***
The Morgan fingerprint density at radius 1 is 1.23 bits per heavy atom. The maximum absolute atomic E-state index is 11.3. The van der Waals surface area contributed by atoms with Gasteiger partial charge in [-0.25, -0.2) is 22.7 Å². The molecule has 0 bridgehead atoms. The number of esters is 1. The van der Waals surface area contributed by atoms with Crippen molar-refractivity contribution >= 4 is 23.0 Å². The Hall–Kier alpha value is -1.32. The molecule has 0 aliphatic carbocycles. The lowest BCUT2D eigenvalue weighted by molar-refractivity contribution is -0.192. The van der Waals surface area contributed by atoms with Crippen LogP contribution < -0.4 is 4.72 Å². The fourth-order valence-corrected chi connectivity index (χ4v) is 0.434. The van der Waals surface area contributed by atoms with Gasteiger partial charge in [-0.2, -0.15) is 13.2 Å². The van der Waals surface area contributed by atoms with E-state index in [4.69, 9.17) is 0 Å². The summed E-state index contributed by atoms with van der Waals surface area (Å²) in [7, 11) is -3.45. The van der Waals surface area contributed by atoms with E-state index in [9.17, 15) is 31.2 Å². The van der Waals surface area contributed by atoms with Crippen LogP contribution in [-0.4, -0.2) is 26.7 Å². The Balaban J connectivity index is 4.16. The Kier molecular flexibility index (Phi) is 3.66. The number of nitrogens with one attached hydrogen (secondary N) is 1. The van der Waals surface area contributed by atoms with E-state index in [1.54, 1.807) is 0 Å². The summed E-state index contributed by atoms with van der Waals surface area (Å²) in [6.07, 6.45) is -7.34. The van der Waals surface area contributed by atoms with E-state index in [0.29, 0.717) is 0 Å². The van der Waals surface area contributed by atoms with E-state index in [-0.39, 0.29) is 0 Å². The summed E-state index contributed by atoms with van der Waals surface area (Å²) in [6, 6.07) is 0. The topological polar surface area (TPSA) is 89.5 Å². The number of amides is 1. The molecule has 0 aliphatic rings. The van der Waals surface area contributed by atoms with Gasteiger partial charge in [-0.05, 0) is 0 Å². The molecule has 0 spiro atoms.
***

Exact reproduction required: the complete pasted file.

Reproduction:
The Morgan fingerprint density at radius 1 is 1.23 bits per heavy atom. The maximum absolute atomic E-state index is 11.3. The van der Waals surface area contributed by atoms with Gasteiger partial charge in [-0.25, -0.2) is 22.7 Å². The molecule has 0 bridgehead atoms. The number of esters is 1. The van der Waals surface area contributed by atoms with Crippen molar-refractivity contribution >= 4 is 23.0 Å². The Hall–Kier alpha value is -1.32. The molecule has 0 aliphatic carbocycles. The lowest BCUT2D eigenvalue weighted by molar-refractivity contribution is -0.192. The van der Waals surface area contributed by atoms with Crippen LogP contribution < -0.4 is 4.72 Å². The fourth-order valence-corrected chi connectivity index (χ4v) is 0.434. The van der Waals surface area contributed by atoms with Gasteiger partial charge in [-0.2, -0.15) is 13.2 Å². The van der Waals surface area contributed by atoms with E-state index in [4.69, 9.17) is 0 Å². The summed E-state index contributed by atoms with van der Waals surface area (Å²) in [7, 11) is -3.45. The van der Waals surface area contributed by atoms with E-state index in [9.17, 15) is 31.2 Å². The van der Waals surface area contributed by atoms with Crippen LogP contribution in [-0.4, -0.2) is 26.7 Å². The Balaban J connectivity index is 4.16. The Kier molecular flexibility index (Phi) is 3.66. The number of nitrogens with one attached hydrogen (secondary N) is 1. The van der Waals surface area contributed by atoms with E-state index in [1.54, 1.807) is 0 Å². The summed E-state index contributed by atoms with van der Waals surface area (Å²) in [6.07, 6.45) is -7.34. The van der Waals surface area contributed by atoms with E-state index in [0.29, 0.717) is 0 Å². The van der Waals surface area contributed by atoms with E-state index in [-0.39, 0.29) is 0 Å². The summed E-state index contributed by atoms with van der Waals surface area (Å²) in [6, 6.07) is 0. The topological polar surface area (TPSA) is 89.5 Å². The number of amides is 1. The molecule has 0 aliphatic rings. The van der Waals surface area contributed by atoms with Gasteiger partial charge in [-0.05, 0) is 0 Å². The molecule has 0 spiro atoms.